While apartment hunting earlier this year, I developed a concise system for evaluating potential units. Any apartment I moved into needed only to possess the following attributes: hardwood floors, a natural light source, and a bathtub. The first was merely an aesthetic preference, but the latter were essential to the life of my plants and myself. This may be why, when the broker first showed me what would become my new home, I didn’t notice that the showerhead was placed, rather awkwardly, beneath a window or that it fell slightly below eye level when I was standing in the tub. This meant that anyone exceeding the height of five feet four inches (which is perfectly average, I might add) would have to engage in some serious contortionism to rinse and repeat. But I ended up living with this weak-willed, temperamental Halfling of a shower, because for me, a dedicated soaker, a shower is not the sine qua non of everyday hygiene, but rather a stopgap measure.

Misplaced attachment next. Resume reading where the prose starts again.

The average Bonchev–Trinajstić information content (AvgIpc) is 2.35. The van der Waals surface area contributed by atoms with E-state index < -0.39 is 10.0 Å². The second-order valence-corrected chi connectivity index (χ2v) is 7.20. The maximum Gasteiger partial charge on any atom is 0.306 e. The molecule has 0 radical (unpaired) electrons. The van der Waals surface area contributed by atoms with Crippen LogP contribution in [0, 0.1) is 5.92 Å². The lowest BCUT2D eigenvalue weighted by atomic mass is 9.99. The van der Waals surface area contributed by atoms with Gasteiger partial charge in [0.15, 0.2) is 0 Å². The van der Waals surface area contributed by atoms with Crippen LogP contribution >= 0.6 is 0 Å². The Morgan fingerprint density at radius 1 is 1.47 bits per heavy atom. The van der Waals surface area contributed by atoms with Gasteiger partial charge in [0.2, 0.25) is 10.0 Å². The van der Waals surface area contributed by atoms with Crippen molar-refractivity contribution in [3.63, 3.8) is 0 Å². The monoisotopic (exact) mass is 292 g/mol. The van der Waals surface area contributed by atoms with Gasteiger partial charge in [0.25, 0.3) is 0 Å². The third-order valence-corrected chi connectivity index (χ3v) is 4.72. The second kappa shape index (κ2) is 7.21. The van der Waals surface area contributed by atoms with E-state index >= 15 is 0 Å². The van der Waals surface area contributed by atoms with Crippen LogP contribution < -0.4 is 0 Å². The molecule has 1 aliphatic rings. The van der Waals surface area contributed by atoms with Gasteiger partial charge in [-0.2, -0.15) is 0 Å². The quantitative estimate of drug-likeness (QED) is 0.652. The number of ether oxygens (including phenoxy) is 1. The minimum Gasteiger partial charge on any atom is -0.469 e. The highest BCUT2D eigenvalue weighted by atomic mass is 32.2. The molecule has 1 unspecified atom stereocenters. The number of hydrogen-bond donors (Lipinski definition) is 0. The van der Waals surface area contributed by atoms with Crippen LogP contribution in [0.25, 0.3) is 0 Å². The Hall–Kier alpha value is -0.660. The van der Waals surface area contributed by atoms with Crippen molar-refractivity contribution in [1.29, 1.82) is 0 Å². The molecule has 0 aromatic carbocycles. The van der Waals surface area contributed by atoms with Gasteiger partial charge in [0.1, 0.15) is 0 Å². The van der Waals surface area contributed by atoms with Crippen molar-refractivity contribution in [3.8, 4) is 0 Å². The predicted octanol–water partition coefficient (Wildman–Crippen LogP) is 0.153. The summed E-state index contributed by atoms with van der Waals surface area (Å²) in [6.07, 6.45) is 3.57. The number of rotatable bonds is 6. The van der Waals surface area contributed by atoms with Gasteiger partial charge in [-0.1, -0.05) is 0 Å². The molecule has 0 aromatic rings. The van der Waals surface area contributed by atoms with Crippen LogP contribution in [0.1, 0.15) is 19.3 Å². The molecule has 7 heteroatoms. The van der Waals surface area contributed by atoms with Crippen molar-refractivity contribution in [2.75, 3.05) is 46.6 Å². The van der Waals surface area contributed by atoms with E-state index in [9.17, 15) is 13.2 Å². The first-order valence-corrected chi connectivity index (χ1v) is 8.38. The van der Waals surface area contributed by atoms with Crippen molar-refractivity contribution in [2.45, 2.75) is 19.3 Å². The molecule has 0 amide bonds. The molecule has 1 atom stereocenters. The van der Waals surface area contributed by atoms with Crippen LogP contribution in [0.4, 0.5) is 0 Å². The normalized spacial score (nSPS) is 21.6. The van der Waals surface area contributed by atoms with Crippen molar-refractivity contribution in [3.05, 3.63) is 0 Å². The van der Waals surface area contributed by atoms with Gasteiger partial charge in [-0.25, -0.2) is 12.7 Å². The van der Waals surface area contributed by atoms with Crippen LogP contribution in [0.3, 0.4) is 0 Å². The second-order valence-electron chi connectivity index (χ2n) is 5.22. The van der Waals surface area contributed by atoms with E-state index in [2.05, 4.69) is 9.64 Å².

For most people, however, the daily drench is what gets them out of bed and off to work in a timely manner. And while many are willing to tolerate quirky plumbing and flaccid streams in order to get clean, it is undeniable that a good showerhead can be life-altering—what was once conceived as a utilitarian, more efficient alternative to the hedonistic bath has now become a luxury item in its own right, embellished by modern manufacturers with assorted permutations on the massage, the downpour, and the pulse. All these bells and whistles can be confusing, so Dwell asked Leonard Koren, "anti-hardware" author of Undesigning the Bath and founder of Wet: The Magazine of Gourmet Bathing, to help us get back to the basics of getting well and truly soaked: "I might not know that much about towel racks," says Koren, "but I’ve actually taken many showers in my life. When it comes to showerheads, I’m somewhat of an authority—as are millions of other people, I suppose."